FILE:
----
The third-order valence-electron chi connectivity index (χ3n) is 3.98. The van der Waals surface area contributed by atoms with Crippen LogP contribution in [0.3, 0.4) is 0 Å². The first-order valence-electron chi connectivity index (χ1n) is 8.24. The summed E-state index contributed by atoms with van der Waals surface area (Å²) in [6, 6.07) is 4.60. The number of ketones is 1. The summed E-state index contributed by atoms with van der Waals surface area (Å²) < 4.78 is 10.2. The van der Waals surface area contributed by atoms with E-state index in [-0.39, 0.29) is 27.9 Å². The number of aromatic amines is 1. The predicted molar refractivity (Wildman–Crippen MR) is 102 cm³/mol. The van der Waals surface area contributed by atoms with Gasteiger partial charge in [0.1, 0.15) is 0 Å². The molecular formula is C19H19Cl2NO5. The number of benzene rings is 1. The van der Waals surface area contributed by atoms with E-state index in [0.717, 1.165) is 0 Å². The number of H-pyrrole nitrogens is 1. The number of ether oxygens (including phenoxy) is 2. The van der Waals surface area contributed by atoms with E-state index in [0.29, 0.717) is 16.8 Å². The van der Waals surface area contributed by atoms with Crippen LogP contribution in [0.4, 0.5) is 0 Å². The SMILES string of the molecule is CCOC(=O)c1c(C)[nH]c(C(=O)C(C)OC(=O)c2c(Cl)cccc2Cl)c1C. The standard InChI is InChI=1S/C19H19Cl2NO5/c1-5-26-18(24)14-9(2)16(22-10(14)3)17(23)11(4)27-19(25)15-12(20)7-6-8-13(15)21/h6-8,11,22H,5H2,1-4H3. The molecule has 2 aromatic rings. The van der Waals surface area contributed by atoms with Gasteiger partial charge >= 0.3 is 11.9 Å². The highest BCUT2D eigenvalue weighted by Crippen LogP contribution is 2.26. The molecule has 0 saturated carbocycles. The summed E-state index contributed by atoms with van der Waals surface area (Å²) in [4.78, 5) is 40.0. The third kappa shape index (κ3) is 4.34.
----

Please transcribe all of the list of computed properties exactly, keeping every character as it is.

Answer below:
The third-order valence-electron chi connectivity index (χ3n) is 3.98. The van der Waals surface area contributed by atoms with Crippen LogP contribution in [0.3, 0.4) is 0 Å². The first-order valence-electron chi connectivity index (χ1n) is 8.24. The summed E-state index contributed by atoms with van der Waals surface area (Å²) in [6, 6.07) is 4.60. The number of ketones is 1. The summed E-state index contributed by atoms with van der Waals surface area (Å²) < 4.78 is 10.2. The van der Waals surface area contributed by atoms with E-state index in [-0.39, 0.29) is 27.9 Å². The number of aromatic amines is 1. The predicted molar refractivity (Wildman–Crippen MR) is 102 cm³/mol. The van der Waals surface area contributed by atoms with Gasteiger partial charge in [0.1, 0.15) is 0 Å². The molecular formula is C19H19Cl2NO5. The number of benzene rings is 1. The van der Waals surface area contributed by atoms with E-state index in [0.717, 1.165) is 0 Å². The number of H-pyrrole nitrogens is 1. The number of ether oxygens (including phenoxy) is 2. The van der Waals surface area contributed by atoms with E-state index in [0.29, 0.717) is 16.8 Å². The van der Waals surface area contributed by atoms with Crippen LogP contribution in [0.4, 0.5) is 0 Å². The SMILES string of the molecule is CCOC(=O)c1c(C)[nH]c(C(=O)C(C)OC(=O)c2c(Cl)cccc2Cl)c1C. The standard InChI is InChI=1S/C19H19Cl2NO5/c1-5-26-18(24)14-9(2)16(22-10(14)3)17(23)11(4)27-19(25)15-12(20)7-6-8-13(15)21/h6-8,11,22H,5H2,1-4H3. The molecule has 2 aromatic rings. The van der Waals surface area contributed by atoms with Gasteiger partial charge >= 0.3 is 11.9 Å². The highest BCUT2D eigenvalue weighted by Crippen LogP contribution is 2.26. The molecule has 0 saturated carbocycles. The summed E-state index contributed by atoms with van der Waals surface area (Å²) in [4.78, 5) is 40.0. The third kappa shape index (κ3) is 4.34.